Wood density and vessel traits as distinct correlates of ecological strategy in 51 California coast range angiosperms


Author for correspondence:Katherine A. Preston Tel: +650 7363143 Email: kap1@stanford.edu


  • • Wood density and vessel characteristics are functionally interrelated, yet they may have distinct ecological associations.
  • • In a comparative study of 51 angiosperm species ranging from chaparral shrubs to riparian trees, we examined relationships among wood density and vessel traits and their ecological correlates.
  • • Mean vessel lumen area and vessel density (number mm−2) varied widely (7- to 10-fold). In multivariate analyses, both vessel traits were negatively correlated with wood density, which varied more narrowly (< 2-fold). Vessel density and lumen area were inversely related across species, allowing a broad range of vessel traits within a narrow range of wood density. Phylogenetic independent contrasts indicated correlated inverse evolutionary change in vessel traits.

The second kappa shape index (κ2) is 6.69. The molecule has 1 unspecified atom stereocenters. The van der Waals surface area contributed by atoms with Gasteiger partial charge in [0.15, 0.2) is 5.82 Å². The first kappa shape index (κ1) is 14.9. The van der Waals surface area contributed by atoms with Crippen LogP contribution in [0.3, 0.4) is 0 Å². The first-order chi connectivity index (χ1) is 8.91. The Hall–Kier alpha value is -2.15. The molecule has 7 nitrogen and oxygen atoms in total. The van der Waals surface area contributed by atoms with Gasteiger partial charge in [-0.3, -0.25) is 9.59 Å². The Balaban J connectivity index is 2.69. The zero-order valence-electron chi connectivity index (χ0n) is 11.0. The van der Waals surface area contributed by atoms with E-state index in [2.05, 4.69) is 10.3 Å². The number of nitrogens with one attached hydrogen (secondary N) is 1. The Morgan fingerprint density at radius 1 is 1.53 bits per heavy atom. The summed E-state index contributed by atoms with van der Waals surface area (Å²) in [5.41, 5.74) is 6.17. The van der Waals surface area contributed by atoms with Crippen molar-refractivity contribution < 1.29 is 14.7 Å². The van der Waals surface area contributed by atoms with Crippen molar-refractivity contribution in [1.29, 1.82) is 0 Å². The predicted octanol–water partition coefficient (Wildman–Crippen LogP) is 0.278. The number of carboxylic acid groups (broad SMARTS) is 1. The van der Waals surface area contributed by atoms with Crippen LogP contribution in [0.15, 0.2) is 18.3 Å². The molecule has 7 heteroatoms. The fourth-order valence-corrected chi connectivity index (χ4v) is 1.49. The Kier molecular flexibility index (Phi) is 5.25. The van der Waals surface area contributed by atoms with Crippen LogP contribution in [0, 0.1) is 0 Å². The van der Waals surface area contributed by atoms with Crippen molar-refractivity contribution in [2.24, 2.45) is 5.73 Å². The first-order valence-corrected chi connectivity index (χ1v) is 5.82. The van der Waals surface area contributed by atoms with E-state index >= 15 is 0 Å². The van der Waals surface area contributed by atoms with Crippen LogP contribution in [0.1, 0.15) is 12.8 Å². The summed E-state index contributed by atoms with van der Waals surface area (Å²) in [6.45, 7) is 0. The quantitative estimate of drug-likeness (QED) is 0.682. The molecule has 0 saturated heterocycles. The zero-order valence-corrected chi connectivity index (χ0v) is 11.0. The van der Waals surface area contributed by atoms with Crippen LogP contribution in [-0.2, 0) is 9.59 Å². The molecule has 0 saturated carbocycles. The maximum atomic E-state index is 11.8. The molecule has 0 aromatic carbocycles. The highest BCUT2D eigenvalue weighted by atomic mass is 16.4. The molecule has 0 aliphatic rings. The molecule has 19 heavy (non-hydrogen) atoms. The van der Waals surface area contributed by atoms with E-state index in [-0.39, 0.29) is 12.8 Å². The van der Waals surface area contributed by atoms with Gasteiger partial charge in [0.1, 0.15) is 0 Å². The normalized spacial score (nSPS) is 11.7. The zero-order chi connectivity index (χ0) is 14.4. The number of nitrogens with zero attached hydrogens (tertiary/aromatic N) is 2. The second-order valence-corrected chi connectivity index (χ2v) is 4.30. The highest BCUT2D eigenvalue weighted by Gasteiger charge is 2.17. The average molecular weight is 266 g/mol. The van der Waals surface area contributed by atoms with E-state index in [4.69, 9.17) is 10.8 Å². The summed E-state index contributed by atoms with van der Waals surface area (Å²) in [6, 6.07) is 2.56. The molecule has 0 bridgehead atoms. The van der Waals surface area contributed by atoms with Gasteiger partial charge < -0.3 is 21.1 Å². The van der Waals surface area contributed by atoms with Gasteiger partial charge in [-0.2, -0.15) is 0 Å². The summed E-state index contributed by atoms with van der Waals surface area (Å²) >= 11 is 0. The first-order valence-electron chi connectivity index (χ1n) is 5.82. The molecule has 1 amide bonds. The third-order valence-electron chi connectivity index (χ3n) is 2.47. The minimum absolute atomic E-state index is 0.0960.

• • Each trait had a distinct pattern of ecological correlation – wood density was most strongly associated with soil water, and vessel traits showed contrasting relationships with plant height. Within a narrow range of wood density, there was significant variation in vessel traits. Given their particular ecological associations, the results suggest that wood density and vessel traits describe two distinct ecological axes.